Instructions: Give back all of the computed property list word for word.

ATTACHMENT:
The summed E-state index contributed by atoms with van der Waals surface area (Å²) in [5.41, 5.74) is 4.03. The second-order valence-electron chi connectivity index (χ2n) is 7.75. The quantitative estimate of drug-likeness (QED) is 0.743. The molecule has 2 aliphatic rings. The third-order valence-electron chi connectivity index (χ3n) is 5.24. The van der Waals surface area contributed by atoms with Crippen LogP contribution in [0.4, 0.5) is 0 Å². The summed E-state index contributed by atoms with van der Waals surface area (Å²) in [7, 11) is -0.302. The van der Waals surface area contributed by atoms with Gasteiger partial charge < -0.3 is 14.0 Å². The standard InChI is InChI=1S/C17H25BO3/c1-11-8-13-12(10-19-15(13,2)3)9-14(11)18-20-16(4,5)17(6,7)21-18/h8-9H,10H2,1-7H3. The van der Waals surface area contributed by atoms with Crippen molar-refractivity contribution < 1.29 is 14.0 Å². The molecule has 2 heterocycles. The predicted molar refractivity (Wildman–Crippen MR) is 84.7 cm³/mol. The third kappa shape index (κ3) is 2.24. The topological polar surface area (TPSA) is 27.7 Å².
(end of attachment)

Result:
The summed E-state index contributed by atoms with van der Waals surface area (Å²) in [5.41, 5.74) is 4.03. The second-order valence-electron chi connectivity index (χ2n) is 7.75. The quantitative estimate of drug-likeness (QED) is 0.743. The molecule has 2 aliphatic rings. The third-order valence-electron chi connectivity index (χ3n) is 5.24. The van der Waals surface area contributed by atoms with Crippen LogP contribution in [0.4, 0.5) is 0 Å². The summed E-state index contributed by atoms with van der Waals surface area (Å²) in [7, 11) is -0.302. The van der Waals surface area contributed by atoms with Gasteiger partial charge < -0.3 is 14.0 Å². The standard InChI is InChI=1S/C17H25BO3/c1-11-8-13-12(10-19-15(13,2)3)9-14(11)18-20-16(4,5)17(6,7)21-18/h8-9H,10H2,1-7H3. The van der Waals surface area contributed by atoms with Crippen molar-refractivity contribution < 1.29 is 14.0 Å². The molecule has 2 heterocycles. The predicted molar refractivity (Wildman–Crippen MR) is 84.7 cm³/mol. The third kappa shape index (κ3) is 2.24. The topological polar surface area (TPSA) is 27.7 Å².